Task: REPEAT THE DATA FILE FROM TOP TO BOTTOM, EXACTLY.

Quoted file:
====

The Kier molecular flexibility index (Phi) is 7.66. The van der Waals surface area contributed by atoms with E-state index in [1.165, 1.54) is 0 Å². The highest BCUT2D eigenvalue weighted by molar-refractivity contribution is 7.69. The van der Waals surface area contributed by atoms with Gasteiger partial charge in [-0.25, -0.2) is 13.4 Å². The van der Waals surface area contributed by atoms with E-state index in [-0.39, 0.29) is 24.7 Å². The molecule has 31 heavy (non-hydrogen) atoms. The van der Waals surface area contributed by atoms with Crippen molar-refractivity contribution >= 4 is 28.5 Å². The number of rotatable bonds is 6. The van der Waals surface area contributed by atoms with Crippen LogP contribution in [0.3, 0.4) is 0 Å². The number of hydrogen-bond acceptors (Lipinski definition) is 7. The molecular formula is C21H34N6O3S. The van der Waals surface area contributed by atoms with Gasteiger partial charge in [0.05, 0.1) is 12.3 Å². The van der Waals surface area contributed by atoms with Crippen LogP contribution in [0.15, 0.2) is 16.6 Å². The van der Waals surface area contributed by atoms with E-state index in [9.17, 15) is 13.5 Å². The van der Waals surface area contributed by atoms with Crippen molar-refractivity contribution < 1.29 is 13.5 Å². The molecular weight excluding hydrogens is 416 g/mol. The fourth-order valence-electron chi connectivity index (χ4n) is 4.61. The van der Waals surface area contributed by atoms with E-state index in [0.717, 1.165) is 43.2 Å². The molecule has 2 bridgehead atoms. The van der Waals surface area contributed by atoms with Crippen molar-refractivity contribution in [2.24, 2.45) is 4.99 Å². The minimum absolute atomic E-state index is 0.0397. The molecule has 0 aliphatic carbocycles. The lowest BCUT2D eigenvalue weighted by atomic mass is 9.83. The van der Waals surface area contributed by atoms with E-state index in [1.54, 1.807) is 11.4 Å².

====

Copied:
The Kier molecular flexibility index (Phi) is 7.66. The van der Waals surface area contributed by atoms with E-state index in [1.165, 1.54) is 0 Å². The highest BCUT2D eigenvalue weighted by molar-refractivity contribution is 7.69. The van der Waals surface area contributed by atoms with Gasteiger partial charge in [-0.25, -0.2) is 13.4 Å². The van der Waals surface area contributed by atoms with E-state index in [-0.39, 0.29) is 24.7 Å². The molecule has 31 heavy (non-hydrogen) atoms. The van der Waals surface area contributed by atoms with Crippen molar-refractivity contribution >= 4 is 28.5 Å². The number of rotatable bonds is 6. The van der Waals surface area contributed by atoms with Crippen LogP contribution in [0.3, 0.4) is 0 Å². The number of hydrogen-bond acceptors (Lipinski definition) is 7. The molecular formula is C21H34N6O3S. The van der Waals surface area contributed by atoms with Gasteiger partial charge in [0.05, 0.1) is 12.3 Å². The van der Waals surface area contributed by atoms with Crippen LogP contribution in [0.15, 0.2) is 16.6 Å². The van der Waals surface area contributed by atoms with E-state index in [9.17, 15) is 13.5 Å². The van der Waals surface area contributed by atoms with Crippen molar-refractivity contribution < 1.29 is 13.5 Å². The molecular weight excluding hydrogens is 416 g/mol. The fourth-order valence-electron chi connectivity index (χ4n) is 4.61. The van der Waals surface area contributed by atoms with E-state index in [0.717, 1.165) is 43.2 Å². The molecule has 2 bridgehead atoms. The van der Waals surface area contributed by atoms with Crippen molar-refractivity contribution in [2.24, 2.45) is 4.99 Å². The minimum absolute atomic E-state index is 0.0397. The molecule has 0 aliphatic carbocycles. The lowest BCUT2D eigenvalue weighted by atomic mass is 9.83. The van der Waals surface area contributed by atoms with E-state index in [1.54, 1.807) is 11.4 Å².